The Lundayeh ethnic group in Sabah predominantly lives in Sipitang district, numbered about 10,000 (rough estimate).
They were one of the groups considered by the Bruneians as Orang Darat* (ethnic that lives on the upper land or hinter land)
Since Sipitang district shares common border with Kalimantan (not far from Long Pasia), thus it’s quite natural for this group of people to cross the border in an unorganized fashion.
They were rightly recognized as hill people rather than sea. Farming and agriculture are quite natural profession for them as fishing to coastal people
The very same people found in Fifth Division of Sarawak, but this group is known as Lunbawang instead.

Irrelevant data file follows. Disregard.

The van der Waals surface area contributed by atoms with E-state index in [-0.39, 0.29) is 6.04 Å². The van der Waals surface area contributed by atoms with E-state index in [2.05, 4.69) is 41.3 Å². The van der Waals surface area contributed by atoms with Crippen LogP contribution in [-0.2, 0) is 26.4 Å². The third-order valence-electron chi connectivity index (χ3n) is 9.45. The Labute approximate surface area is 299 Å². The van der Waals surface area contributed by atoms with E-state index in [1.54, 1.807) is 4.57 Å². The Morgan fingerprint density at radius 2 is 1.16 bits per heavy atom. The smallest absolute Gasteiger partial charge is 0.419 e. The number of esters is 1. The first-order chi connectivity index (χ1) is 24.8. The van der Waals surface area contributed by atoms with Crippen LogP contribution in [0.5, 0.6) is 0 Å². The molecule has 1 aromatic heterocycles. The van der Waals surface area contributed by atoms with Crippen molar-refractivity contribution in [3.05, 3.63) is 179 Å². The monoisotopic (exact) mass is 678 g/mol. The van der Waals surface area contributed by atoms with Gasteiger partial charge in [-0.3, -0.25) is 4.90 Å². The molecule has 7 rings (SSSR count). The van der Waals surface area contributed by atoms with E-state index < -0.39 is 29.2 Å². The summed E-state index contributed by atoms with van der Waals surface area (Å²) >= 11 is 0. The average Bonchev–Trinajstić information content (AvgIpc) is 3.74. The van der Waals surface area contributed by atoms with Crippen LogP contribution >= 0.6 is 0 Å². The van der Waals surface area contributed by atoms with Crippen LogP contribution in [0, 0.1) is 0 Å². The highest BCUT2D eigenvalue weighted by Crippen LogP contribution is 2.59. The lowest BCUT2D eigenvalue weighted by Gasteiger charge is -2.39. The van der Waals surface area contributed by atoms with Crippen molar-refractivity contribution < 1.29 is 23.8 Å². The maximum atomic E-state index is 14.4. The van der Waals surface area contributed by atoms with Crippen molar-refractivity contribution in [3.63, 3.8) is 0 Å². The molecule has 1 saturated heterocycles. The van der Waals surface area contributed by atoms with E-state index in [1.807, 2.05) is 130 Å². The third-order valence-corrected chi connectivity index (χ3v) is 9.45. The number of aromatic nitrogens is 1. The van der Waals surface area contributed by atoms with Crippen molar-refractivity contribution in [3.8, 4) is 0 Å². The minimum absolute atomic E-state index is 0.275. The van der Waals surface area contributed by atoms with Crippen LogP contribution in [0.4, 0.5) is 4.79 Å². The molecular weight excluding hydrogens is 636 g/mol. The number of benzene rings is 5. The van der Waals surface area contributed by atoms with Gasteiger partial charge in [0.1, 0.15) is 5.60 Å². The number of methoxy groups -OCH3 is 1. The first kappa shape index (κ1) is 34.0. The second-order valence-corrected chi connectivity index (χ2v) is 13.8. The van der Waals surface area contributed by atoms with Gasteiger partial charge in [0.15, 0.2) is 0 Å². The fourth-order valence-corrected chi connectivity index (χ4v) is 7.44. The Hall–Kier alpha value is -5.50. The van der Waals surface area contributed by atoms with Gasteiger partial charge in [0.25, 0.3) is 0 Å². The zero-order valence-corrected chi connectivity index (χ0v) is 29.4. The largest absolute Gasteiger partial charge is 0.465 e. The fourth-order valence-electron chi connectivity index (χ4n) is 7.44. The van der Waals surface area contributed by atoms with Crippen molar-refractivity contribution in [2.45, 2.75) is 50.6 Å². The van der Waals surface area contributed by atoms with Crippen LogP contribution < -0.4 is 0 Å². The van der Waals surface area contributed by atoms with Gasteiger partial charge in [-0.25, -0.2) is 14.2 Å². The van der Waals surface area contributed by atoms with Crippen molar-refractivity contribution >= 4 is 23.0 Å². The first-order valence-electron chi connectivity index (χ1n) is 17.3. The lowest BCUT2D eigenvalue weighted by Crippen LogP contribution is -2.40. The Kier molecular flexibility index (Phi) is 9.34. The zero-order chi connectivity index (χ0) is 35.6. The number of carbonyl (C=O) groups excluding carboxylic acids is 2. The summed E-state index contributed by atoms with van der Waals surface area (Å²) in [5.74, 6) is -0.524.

There’s not much difference between these two groups. The grandson probably is eating soto in Sipitang while the grand dad is sipping ‘teh tarik’ in Lawas overlooking Lawas River. In other words, they were of the same root.
The only dividing line between them is religion. Most modern Lundayeh are practicing Christians of Sidang Injil Borneo, which is found only in Borneo, but like any other ethnics they are Lundayeh Muslims too.
The newer immigrants came directly from Kalimanatan as early as 1970s and many were born in Kalimantan but have dual citizenship (Malaysia and Indonesia).
Among the important institutions which are still practiced to date by Lundayeh/Lundbawang together with other ethnics in Sipitang is Tamu Besar. It’s the occasion when people converged without borders regardless their ethnics or religions.